For the third year in a row, national health spending in 2011 grew less than 4 percent, according to the CMS Office of the Actuary. However, the report said modest rebounds in pharmaceutical spending and physician visits pointed toward an acceleration of costs in 2012 and beyond. CMS’s analysts make much of the cyclical character of health spending’s relationship to economic growth and also forecast a doubling of cost growth in 2014 to coincide with the implementation of health reform.
This non-economist respectfully disagrees and believes the pause could be more durable, even after 2014. Something deeper and more troublesome than the recession is at work here. As observed last year, the health spending curve actually bent downward a decade ago, four years before the economic crisis. Health cost growth has now spent three years at a pre-Medicare (indeed, a pre-Kennedy Administration) low.
More Than The Recession Is At Work
Hospital inpatient admissions have been flat for nine years, and down for the past two, despite compelling incentives for hospitals to admit more patients. Even hospital outpatient volumes flat-lined in 2010 and 2011, after, seemingly, decades of near double-digit growth. Physician office visits peaked eight years ago, in 2005, and fell 10 percent from 2009 to 2011 before a modest rebound late in 2011 — all this despite the irresistible power of fee-for-service incentives to induce demand.
The modest rebound in pharmaceutical spending (2.9 percent growth) in 2011 appears to have been a blip. IMS Health reports that US pharmaceutical sales actually shrank in 2012, for the first time in recorded history, and that generic drugs vaulted to the high 70s as a percent of prescriptions!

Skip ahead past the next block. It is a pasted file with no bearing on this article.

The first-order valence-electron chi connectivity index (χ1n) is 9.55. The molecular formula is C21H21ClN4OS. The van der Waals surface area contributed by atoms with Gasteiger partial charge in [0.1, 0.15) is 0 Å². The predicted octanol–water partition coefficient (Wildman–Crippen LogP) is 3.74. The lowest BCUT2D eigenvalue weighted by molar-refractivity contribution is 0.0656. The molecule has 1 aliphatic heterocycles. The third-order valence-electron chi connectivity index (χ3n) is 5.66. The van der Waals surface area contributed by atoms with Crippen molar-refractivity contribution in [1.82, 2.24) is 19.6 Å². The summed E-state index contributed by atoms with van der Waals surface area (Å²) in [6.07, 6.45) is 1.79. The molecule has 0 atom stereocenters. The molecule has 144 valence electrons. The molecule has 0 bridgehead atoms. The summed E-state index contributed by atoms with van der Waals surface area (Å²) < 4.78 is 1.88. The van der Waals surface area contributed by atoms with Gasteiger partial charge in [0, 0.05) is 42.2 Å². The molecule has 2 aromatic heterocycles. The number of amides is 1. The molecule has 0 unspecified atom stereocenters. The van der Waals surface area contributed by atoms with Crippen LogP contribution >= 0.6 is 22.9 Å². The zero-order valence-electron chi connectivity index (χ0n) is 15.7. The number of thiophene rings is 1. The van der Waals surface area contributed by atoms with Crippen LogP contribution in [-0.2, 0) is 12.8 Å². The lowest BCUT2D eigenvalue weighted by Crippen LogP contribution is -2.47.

There is no question that the recession’s 7-million increase in the uninsured depressed cost growth. But the main reason health cost growth has been slowing for ten years is the steadily growing number of Americans — insured or otherwise — that cannot afford to use the health system. The cost of health care may have played an unscripted role in the 2008 economic collapse. A 2011 analysis published in Health Affairs found that after accounting for increased health premium contributions, out-of-pocket spending growth and general inflation, families had a princely $95 more a month to spend on non-health items in 2009 than a decade earlier. To maintain their living standards, families doubled their household debt in just five years (2003-2008), a debt load that proved unsustainable. When consumers began defaulting on their mortgages, credit cards and car loans, the resultant chain reaction brought down our financial markets, and nearly resulted in a depression.
By sucking up consumers’ income since 2008, the rising cost of health benefits has weighed heavily upon the recovery. According to the 2012 Milliman Cost Index, the cost of health coverage rose by 32.8 percent from 2008 to 2012, while family income did not grow at all in real terms. The total cost (employer and employee contributions plus OOP spending) of a standard PPO policy for a US family of four was $20,700, almost 42 percent of the US household median income in 2012.